The drop-off would be history repeating itself. After the 1996 enactment of welfare reform, which instituted the five-year federal waiting period for public benefits for legal permanent residents, benefit use sharply dropped among immigrants and refugees, even those who were not impacted by the changes and who were receiving benefits from programs then excluded from the public charge definition. The environment of confusion and fear surrounding the new policy led to this decline.

But reducing the number of beneficiaries is just the secondary goal of the new rule. Its main purpose is to limit family-based immigration.

“It is a dramatic change from current policy,” says Tanya Broder, senior staff attorney at the National Immigration Law Center (NILC). Most of those affected by the rule are already here, living with their families and trying to gain legal status through their family members. The Trump administration has sanctioned separating families at the border, but the new public charge rule could yield another form of family separation. “We will have new rules that will reduce the ability for families to stay together,” Broder says. Judged too poor to take care of themselves, immigrants would be denied legal residency or the opportunity to immigrate to the U.S.—rulings that in many instances could break or keep families apart.

The rule will have dire consequences for immigrants in poverty, who are disproportionately people of color. By keeping immigrants (who are typically already here lawfully) from becoming permanent residents andby keeping them from using public-assistance programs, expect the country’s already wide racial disparities, across health, income, and housing, to intensify.

As newly expanded, the rule exemplifies core right-wing beliefs about both poverty and immigrants. The central idea behind public charge—within the very name of the rule—is the idea that immigrants become charges of the public, dependent on governmental assistance. Where progressives often describe Medicaid or the Supplemental Nutrition Assistance Program as “work supports” in that they enable low-wage workers to better take care of themselves and their families in an environment that expects little of employers, conservatives view the use of such programs as proof that a person cannot take care of themselves. In recent decades, as wages have increasingly lagged the cost of living, about half of U.S.-born citizens have used these assistance programs at one point.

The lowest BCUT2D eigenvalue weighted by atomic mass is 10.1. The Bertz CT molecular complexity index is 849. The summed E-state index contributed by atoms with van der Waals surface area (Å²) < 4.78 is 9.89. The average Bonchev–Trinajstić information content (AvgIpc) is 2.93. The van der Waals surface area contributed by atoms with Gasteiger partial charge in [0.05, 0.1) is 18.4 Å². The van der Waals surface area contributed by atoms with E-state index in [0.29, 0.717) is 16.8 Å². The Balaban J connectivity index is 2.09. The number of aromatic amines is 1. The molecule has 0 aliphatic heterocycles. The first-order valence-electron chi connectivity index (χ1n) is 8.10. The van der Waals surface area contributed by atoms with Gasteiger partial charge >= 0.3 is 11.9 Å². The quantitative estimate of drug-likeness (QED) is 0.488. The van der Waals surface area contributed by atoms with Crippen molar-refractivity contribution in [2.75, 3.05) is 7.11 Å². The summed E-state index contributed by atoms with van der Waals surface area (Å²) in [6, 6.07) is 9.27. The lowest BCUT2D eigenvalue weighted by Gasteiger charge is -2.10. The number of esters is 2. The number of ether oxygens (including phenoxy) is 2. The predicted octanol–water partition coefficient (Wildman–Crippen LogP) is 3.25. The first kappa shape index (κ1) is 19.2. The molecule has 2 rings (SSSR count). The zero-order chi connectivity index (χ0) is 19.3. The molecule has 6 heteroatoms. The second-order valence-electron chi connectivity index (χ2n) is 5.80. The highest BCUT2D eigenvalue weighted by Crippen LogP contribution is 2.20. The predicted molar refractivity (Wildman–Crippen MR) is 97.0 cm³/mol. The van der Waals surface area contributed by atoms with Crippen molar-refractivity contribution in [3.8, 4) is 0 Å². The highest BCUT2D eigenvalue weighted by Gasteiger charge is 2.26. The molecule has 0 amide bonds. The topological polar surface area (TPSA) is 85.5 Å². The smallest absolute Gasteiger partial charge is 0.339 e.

Homeland Security isn’t the only Trump Cabinet department turning public charge into an anti-immigrant weapon. The Department of Justice recently made progress on its own, entirely unprecedented proposed rule regarding public charge, which expands on the DHS rule and would make it easier for those ruled to be a “public charge” to be deported. That rule has not been finalized and is currently in the hands of the Office of Management and Budget for review.

The Prospect has reported on numerous regulatory changes that the Trump administration has made in order to enact policy without legislative input, and the new DHS policy is no different. Congress has not always viewed such reforms enthusiastically. The Reforming American Immigration for Strong Employment (RAISE) Act of 2017, for instance, strongly limited family-based immigration, and that bill ultimately failed. So, as it did by promulgating new rules for SNAP categorical eligibility and SNAP work requirement waivers, the administration has turned to the regulatory process. The White House is remaking our welfare system with little oversight, said to be guided by public comments that are little more than a façade, a way for the administration to claim it respects public opinion. (The new public charge rule received more than 260,000 public comments, the majority in opposition.)